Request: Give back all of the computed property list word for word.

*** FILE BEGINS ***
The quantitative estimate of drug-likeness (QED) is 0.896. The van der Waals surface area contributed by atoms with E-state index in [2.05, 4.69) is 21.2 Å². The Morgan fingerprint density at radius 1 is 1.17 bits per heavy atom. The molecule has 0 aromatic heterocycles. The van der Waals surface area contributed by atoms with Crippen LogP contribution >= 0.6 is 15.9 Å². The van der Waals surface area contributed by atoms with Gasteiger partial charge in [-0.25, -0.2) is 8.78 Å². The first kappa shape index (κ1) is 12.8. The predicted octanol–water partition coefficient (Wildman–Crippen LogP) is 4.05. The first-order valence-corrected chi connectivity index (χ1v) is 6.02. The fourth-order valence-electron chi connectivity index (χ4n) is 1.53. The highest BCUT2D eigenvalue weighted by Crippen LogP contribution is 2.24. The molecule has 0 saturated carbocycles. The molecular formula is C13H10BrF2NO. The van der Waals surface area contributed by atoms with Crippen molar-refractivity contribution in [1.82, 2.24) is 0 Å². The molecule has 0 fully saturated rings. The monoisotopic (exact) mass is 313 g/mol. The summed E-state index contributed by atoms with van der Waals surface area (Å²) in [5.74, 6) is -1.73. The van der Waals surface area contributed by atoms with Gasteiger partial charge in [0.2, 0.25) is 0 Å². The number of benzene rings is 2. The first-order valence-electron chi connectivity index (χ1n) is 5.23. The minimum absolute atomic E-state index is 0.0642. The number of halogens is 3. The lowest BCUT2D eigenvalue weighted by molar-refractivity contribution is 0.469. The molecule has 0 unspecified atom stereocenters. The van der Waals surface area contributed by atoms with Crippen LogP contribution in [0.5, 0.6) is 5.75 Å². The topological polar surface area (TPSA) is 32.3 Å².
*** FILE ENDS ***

The quantitative estimate of drug-likeness (QED) is 0.896. The van der Waals surface area contributed by atoms with E-state index in [2.05, 4.69) is 21.2 Å². The Morgan fingerprint density at radius 1 is 1.17 bits per heavy atom. The molecule has 0 aromatic heterocycles. The van der Waals surface area contributed by atoms with Crippen LogP contribution >= 0.6 is 15.9 Å². The van der Waals surface area contributed by atoms with Gasteiger partial charge in [-0.25, -0.2) is 8.78 Å². The first kappa shape index (κ1) is 12.8. The predicted octanol–water partition coefficient (Wildman–Crippen LogP) is 4.05. The first-order valence-corrected chi connectivity index (χ1v) is 6.02. The fourth-order valence-electron chi connectivity index (χ4n) is 1.53. The highest BCUT2D eigenvalue weighted by Crippen LogP contribution is 2.24. The molecule has 0 saturated carbocycles. The molecular formula is C13H10BrF2NO. The van der Waals surface area contributed by atoms with Crippen molar-refractivity contribution in [1.82, 2.24) is 0 Å². The molecule has 0 fully saturated rings. The monoisotopic (exact) mass is 313 g/mol. The summed E-state index contributed by atoms with van der Waals surface area (Å²) in [5.74, 6) is -1.73. The van der Waals surface area contributed by atoms with Gasteiger partial charge in [0.2, 0.25) is 0 Å². The number of benzene rings is 2. The first-order valence-electron chi connectivity index (χ1n) is 5.23. The minimum absolute atomic E-state index is 0.0642. The number of halogens is 3. The lowest BCUT2D eigenvalue weighted by molar-refractivity contribution is 0.469. The molecule has 0 unspecified atom stereocenters. The van der Waals surface area contributed by atoms with Crippen LogP contribution in [0.5, 0.6) is 5.75 Å². The topological polar surface area (TPSA) is 32.3 Å².